Let Me Strongly Agree with Ben Bernanke on the Wall Street Journal Editorial Page: It Is and Has Long Been a Clown Show
…[They say that because] the FOMC’s projections of economic growth have been too high… monetary policy is not working and efforts to use it to support the recovery should be discontinued. It’s generous of the WSJ writers to note… that ‘economic forecasting isn’t easy.’ They should know, since the Journal has been forecasting a breakout in inflation and a collapse in the dollar at least since 2006, when the FOMC decided not to raise the federal funds rate above 5-1/4 percent….
They fail to note that, while the FOMC (and virtually all private-sector economists) have been too optimistic about growth… growth in output has been slow… because productivity gains have been slow…. But nobody claims that monetary policy can do much about productivity growth…. The Fed’s aggressive actions are an important reason that job creation in the United States has outstripped that of other industrial countries by a wide margin.
The WSJ… argues that because monetary policy has not been a panacea… we should stop using it…. But the right inference is not that we should stop using monetary policy, but rather that we should bring to bear other policy tools as well. I am waiting for the WSJ to argue for a well-structured program of public infrastructure development…. We shouldn’t be giving up on monetary policy…. We should be looking for a better balance between monetary and other growth-promoting policies, including fiscal policy.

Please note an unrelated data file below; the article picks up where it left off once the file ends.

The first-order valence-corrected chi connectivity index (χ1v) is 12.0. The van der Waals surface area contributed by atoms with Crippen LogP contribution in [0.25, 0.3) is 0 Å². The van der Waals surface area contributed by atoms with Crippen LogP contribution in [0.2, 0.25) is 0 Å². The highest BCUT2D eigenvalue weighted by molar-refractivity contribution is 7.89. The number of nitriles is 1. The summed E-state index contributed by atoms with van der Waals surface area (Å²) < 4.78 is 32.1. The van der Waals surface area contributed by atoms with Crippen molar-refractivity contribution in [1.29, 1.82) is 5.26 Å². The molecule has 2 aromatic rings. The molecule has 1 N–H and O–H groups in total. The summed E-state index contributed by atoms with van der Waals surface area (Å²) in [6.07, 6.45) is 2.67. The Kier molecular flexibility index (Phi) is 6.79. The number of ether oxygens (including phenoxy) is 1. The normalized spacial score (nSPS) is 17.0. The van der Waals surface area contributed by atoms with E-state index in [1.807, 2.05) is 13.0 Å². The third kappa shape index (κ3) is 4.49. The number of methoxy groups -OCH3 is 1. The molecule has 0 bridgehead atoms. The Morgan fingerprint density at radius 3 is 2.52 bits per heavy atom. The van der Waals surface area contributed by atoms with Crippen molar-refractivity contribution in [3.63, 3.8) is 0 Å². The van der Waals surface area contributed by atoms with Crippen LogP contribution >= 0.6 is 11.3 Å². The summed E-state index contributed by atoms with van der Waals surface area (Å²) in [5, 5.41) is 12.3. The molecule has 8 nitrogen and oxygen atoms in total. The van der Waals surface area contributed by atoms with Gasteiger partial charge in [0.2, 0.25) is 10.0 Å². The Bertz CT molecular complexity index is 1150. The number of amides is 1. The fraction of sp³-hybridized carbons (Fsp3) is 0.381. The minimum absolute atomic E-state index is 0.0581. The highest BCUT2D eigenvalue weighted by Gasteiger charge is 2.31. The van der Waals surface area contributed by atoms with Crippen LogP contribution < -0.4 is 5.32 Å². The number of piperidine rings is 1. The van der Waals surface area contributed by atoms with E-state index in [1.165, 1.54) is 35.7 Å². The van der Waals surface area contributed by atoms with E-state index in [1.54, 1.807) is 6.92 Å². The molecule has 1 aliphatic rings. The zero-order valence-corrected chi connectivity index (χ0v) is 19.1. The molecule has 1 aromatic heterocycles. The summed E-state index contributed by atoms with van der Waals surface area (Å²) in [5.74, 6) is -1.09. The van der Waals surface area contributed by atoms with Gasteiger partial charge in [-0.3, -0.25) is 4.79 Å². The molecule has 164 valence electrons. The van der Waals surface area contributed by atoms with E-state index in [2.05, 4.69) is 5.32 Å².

What is there to say other than to agree?
That eight years of being not just wrong but completely and totally wrong about the macroeconomic situation have provoked precisely zero rethinking of any issues by Paul Gigot and company is… not unexpected.
These are the people, after all, who claimed that the Clinton tax increase of 1993 would lead to a deep and long economic depression.
These are the people, after all, who claimed that the Reagan tax cut of 1981 would reverse the productivity slowdown of the 1970s and restore the growth rates of the 1950s and 1960s.
The point of the Wall Street Journal editorial page is to pander to the prejudices of its core readers. It is not as malevolent and destructive as Fox News, which takes its mission to be to scare its core readers so that they keep their eyeballs glued to the screen so that those eyeballs can be sold to advertisers. But its mission of reinforcing evidence-free right-wing epistemic closure against any incursion of empirical reality is a malevolent and destructive one.